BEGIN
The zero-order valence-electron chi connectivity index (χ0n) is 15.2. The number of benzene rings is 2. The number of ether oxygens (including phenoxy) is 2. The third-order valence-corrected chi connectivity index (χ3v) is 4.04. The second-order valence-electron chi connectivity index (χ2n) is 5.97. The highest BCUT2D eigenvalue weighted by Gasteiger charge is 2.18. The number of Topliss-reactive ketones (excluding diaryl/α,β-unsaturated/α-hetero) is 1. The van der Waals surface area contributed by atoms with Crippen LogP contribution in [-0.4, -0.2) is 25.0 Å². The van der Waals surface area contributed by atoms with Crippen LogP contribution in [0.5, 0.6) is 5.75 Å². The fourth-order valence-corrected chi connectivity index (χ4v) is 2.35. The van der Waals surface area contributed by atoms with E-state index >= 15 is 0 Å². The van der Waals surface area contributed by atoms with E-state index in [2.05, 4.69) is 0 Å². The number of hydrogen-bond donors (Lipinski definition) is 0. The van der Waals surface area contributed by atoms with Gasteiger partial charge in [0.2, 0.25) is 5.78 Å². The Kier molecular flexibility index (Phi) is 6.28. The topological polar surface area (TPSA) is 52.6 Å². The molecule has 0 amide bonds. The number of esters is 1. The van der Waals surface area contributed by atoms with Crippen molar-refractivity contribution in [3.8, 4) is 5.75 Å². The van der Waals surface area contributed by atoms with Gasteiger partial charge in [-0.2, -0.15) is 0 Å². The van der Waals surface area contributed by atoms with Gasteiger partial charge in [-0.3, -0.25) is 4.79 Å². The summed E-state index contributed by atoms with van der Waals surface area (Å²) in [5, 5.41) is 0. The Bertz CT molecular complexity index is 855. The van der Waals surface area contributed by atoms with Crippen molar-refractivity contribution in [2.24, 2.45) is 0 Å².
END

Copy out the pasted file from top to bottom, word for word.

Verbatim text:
The zero-order valence-electron chi connectivity index (χ0n) is 15.2. The number of benzene rings is 2. The number of ether oxygens (including phenoxy) is 2. The third-order valence-corrected chi connectivity index (χ3v) is 4.04. The second-order valence-electron chi connectivity index (χ2n) is 5.97. The highest BCUT2D eigenvalue weighted by Gasteiger charge is 2.18. The number of Topliss-reactive ketones (excluding diaryl/α,β-unsaturated/α-hetero) is 1. The van der Waals surface area contributed by atoms with Crippen LogP contribution in [-0.4, -0.2) is 25.0 Å². The van der Waals surface area contributed by atoms with Crippen LogP contribution in [0.5, 0.6) is 5.75 Å². The fourth-order valence-corrected chi connectivity index (χ4v) is 2.35. The van der Waals surface area contributed by atoms with E-state index >= 15 is 0 Å². The van der Waals surface area contributed by atoms with E-state index in [2.05, 4.69) is 0 Å². The number of hydrogen-bond donors (Lipinski definition) is 0. The van der Waals surface area contributed by atoms with Gasteiger partial charge in [0.2, 0.25) is 5.78 Å². The Kier molecular flexibility index (Phi) is 6.28. The topological polar surface area (TPSA) is 52.6 Å². The molecule has 0 amide bonds. The number of esters is 1. The van der Waals surface area contributed by atoms with Crippen molar-refractivity contribution in [3.8, 4) is 5.75 Å². The van der Waals surface area contributed by atoms with Gasteiger partial charge in [-0.2, -0.15) is 0 Å². The van der Waals surface area contributed by atoms with Gasteiger partial charge in [-0.3, -0.25) is 4.79 Å². The summed E-state index contributed by atoms with van der Waals surface area (Å²) in [5, 5.41) is 0. The Bertz CT molecular complexity index is 855. The van der Waals surface area contributed by atoms with Crippen molar-refractivity contribution in [2.24, 2.45) is 0 Å².